Next Stage Loyalty Depends on Elevating CX Throughout the Customer Journey

Next Stage Loyalty Depends on Elevating CX Throughout the Customer Journey

Retailers have innovated impressively with their loyalty programmes and online channels. But a greater focus on lower-funnel CX will amplify the impact of these initiatives.

Winning the loyalty of customers has never been more important in retail. Not only for the supermarkets, which are competing ferociously for market share as shoppers look for value, but increasingly across the category.

The potential of loyalty programmes throughout the UK retail industry is demonstrated by rising levels of investment. In value terms, the UK loyalty market will increase from US$8.18 billion in 2023 to reach US$12.67 billion by 2028.

A revolution in data analytics has also helped retailers to create revenue streams from the information that they hold on customers in the shape of retail media platforms. Meanwhile, their digital platforms provide ways to enhance the customer experience while selling online.

And there's no hiding that customers want a strong customer experience from retailers. While price is vitally important, loyalty programme-enabled CX is an important differentiator in terms of delivering for shoppers on brand, improving the shopping experience across channels, and making this experience personal.

Before looking at how to realise this stronger CX by blending loyalty programmes with stronger support for customers at the bottom of the funnel, it's worth considering the fundamentals of customer experience.

The "Three Cs" for CX success

The crucial role of CX in retail is highlighted in Merkle's latest report - 2024 CX Imperatives: From Customer Engagement to Customer Empowerment - based on the findings of our latest consumer study that reveals six critical imperatives for CX professionals.

Alongside other key findings, the report highlights some clear goals for CX professionals in the retail space with its "Three Cs for CX Success" - the principles of cost effectiveness, convenience and consistency that consumers expect from their brand experiences. 

Let's take these in turn from the customer's point of view. 

Cost effectiveness

Delivering cost effectiveness means offering value. Consumers in general want a good deal – they don’t want to pay more than they have to, especially with inflation running higher than usual. But “value” doesn’t necessarily mean “cheap.” A person in the market for a luxury watch may not be looking for an inexpensive product, per se, but they do want the most value from their purchase. 

Making an experience more affordable or cost effective is a customer's most preferred attribute in their experience of brand, and over-indexes among older audiences.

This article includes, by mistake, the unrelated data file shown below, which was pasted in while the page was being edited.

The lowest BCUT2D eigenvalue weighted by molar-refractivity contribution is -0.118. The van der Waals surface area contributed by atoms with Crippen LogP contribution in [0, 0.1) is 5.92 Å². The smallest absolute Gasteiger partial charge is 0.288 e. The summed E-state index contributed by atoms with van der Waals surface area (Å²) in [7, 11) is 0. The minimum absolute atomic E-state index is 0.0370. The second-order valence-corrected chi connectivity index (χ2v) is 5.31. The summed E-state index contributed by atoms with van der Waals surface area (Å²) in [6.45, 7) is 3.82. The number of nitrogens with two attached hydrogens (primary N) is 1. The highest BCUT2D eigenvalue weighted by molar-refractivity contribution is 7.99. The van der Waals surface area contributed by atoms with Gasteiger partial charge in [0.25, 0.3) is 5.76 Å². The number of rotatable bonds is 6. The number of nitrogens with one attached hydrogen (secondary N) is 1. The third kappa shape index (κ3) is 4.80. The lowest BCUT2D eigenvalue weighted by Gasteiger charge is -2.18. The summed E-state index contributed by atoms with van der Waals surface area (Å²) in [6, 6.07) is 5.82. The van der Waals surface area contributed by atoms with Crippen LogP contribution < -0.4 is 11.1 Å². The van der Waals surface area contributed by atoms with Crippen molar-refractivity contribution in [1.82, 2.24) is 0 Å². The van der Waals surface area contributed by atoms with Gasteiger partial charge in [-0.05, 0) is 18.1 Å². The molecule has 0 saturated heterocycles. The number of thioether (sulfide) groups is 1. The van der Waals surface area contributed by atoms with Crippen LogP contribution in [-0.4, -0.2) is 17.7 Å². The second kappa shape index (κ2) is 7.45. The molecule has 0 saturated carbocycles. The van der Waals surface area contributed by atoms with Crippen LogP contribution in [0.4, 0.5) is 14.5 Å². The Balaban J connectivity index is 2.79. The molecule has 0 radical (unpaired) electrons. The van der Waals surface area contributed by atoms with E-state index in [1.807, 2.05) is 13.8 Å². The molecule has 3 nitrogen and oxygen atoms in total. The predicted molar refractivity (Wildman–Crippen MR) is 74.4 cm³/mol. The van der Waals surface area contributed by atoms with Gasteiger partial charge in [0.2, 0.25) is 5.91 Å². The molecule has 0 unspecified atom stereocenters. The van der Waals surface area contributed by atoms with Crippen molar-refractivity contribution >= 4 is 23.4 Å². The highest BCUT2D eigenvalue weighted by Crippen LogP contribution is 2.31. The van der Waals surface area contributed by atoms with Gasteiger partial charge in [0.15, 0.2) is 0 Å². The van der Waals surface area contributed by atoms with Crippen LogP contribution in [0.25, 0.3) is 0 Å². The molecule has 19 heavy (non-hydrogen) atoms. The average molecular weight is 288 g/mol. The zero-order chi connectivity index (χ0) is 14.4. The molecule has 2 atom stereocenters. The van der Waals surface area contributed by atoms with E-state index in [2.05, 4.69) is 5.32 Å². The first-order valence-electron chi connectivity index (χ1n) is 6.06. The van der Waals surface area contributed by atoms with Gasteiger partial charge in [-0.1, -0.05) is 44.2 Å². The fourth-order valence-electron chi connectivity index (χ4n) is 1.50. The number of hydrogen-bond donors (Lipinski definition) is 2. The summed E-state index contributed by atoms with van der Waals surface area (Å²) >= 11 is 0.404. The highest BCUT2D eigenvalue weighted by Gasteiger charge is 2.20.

Convenience can refer to a consumer’s ability to gather information, purchase in their preferred manner, or use and maintain a product or service with minimal effort. This attribute is all about removing friction and frustration from the customer’s daily life. 


This means delivering on the main promise to consumers but not necessarily through an experience that’s unchanging. The common denominator is that consumers receive what they’ve come to expect. And it's here that a personal experience is vital. The research shows, for instance, that an experience customised to personal need is in the top five of preferred attributes, and over-indexes among 18-34s and 45-55s. 

The report emphasises how loyalty is generated by embracing these principles and also through an understanding of where to balance digital and human interactions throughout the customer journey. For instance, in retail, customer demand for human interaction at the bottom end of the funnel - the purchase and product support stages - is shown to be significantly higher than during top-of-funnel activity such as research and evaluation.  

Investing in the post-purchase experience

This insight leads to the post-purchase experience and its role in developing longer-term relationships with customers. The research shows that the bulk of the experience, and often the most meaningful part, happens after the purchase.

That's an issue because, while the majority of marketers focus on the upper funnel progression from awareness to purchase, consumers have different expectations. When asked where brands could improve their experiences, consumers strongly emphasise the later, post-purchase stages of their journeys. 

The takeaway here is that while loyalty programmes have a central role in fostering and growing relationships, they can’t fully solve the problem of customer churn. Best suited to amplify what customers already like about a brand, these programmes are part of the overall post-purchase experience, but they can’t compensate for subpar service, support, or a bad product. 

Boosting the power of loyalty programmes involves creating and capturing value above and beyond the moment of purchase. For marketing professionals, this means placing a greater emphasis on measuring the success of their CX initiatives through customer lifetime value alongside short-term metrics such as clicks or conversions. 

Uncover more compelling retail experience insights by downloading our report, 2024 CX Imperatives: From Customer Engagement to Customer Empowerment. Or if you’d like to discuss your brand’s needs in this space, please do get in touch.

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